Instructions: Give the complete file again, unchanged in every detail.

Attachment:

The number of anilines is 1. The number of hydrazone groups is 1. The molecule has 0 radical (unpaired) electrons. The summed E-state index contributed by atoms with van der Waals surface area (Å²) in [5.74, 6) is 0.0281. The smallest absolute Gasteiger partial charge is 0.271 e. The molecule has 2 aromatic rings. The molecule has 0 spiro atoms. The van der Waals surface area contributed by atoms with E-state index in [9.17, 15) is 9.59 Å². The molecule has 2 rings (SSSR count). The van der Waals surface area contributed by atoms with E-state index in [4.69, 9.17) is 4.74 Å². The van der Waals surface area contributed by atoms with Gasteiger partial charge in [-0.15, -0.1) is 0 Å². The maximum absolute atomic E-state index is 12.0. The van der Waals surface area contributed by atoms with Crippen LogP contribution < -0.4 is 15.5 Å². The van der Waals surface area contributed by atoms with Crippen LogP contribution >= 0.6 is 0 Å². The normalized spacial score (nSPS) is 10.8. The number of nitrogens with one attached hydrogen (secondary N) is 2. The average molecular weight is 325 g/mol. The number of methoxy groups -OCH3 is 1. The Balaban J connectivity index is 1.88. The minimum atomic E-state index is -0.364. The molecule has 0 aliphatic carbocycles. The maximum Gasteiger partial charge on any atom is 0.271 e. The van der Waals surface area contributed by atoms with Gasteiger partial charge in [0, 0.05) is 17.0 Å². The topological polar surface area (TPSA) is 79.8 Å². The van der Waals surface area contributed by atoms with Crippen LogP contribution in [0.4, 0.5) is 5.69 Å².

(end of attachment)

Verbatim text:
The number of anilines is 1. The number of hydrazone groups is 1. The molecule has 0 radical (unpaired) electrons. The summed E-state index contributed by atoms with van der Waals surface area (Å²) in [5.74, 6) is 0.0281. The smallest absolute Gasteiger partial charge is 0.271 e. The molecule has 2 aromatic rings. The molecule has 0 spiro atoms. The van der Waals surface area contributed by atoms with E-state index in [9.17, 15) is 9.59 Å². The molecule has 2 rings (SSSR count). The van der Waals surface area contributed by atoms with E-state index in [4.69, 9.17) is 4.74 Å². The van der Waals surface area contributed by atoms with Gasteiger partial charge in [-0.15, -0.1) is 0 Å². The maximum absolute atomic E-state index is 12.0. The van der Waals surface area contributed by atoms with Crippen LogP contribution < -0.4 is 15.5 Å². The van der Waals surface area contributed by atoms with Crippen LogP contribution >= 0.6 is 0 Å². The normalized spacial score (nSPS) is 10.8. The number of nitrogens with one attached hydrogen (secondary N) is 2. The average molecular weight is 325 g/mol. The number of methoxy groups -OCH3 is 1. The Balaban J connectivity index is 1.88. The minimum atomic E-state index is -0.364. The molecule has 0 aliphatic carbocycles. The maximum Gasteiger partial charge on any atom is 0.271 e. The van der Waals surface area contributed by atoms with Gasteiger partial charge in [0, 0.05) is 17.0 Å². The topological polar surface area (TPSA) is 79.8 Å². The van der Waals surface area contributed by atoms with Crippen LogP contribution in [0.4, 0.5) is 5.69 Å².